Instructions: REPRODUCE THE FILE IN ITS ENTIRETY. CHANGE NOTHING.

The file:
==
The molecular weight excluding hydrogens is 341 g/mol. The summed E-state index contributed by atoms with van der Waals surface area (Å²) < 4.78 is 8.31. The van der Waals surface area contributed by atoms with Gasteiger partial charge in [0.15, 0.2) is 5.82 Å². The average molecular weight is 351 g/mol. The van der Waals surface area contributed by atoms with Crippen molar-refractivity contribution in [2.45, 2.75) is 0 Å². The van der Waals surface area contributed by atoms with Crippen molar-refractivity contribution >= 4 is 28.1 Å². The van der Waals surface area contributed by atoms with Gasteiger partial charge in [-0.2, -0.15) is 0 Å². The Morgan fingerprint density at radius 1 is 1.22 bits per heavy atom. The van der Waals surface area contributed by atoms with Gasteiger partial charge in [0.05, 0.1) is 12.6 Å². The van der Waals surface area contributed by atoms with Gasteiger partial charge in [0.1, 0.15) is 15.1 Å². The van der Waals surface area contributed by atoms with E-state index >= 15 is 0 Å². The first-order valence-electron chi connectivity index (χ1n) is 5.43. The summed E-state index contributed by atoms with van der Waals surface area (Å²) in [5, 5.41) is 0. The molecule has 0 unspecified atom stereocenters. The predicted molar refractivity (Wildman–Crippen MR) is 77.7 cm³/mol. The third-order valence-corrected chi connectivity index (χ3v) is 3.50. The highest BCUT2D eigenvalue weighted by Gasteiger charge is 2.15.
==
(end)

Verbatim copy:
The molecular weight excluding hydrogens is 341 g/mol. The summed E-state index contributed by atoms with van der Waals surface area (Å²) < 4.78 is 8.31. The van der Waals surface area contributed by atoms with Gasteiger partial charge in [0.15, 0.2) is 5.82 Å². The average molecular weight is 351 g/mol. The van der Waals surface area contributed by atoms with Crippen molar-refractivity contribution in [2.45, 2.75) is 0 Å². The van der Waals surface area contributed by atoms with Crippen molar-refractivity contribution >= 4 is 28.1 Å². The van der Waals surface area contributed by atoms with Gasteiger partial charge in [-0.2, -0.15) is 0 Å². The Morgan fingerprint density at radius 1 is 1.22 bits per heavy atom. The van der Waals surface area contributed by atoms with Gasteiger partial charge in [0.05, 0.1) is 12.6 Å². The van der Waals surface area contributed by atoms with Gasteiger partial charge in [0.1, 0.15) is 15.1 Å². The van der Waals surface area contributed by atoms with E-state index >= 15 is 0 Å². The first-order valence-electron chi connectivity index (χ1n) is 5.43. The summed E-state index contributed by atoms with van der Waals surface area (Å²) in [5, 5.41) is 0. The molecule has 0 unspecified atom stereocenters. The predicted molar refractivity (Wildman–Crippen MR) is 77.7 cm³/mol. The third-order valence-corrected chi connectivity index (χ3v) is 3.50. The highest BCUT2D eigenvalue weighted by Gasteiger charge is 2.15.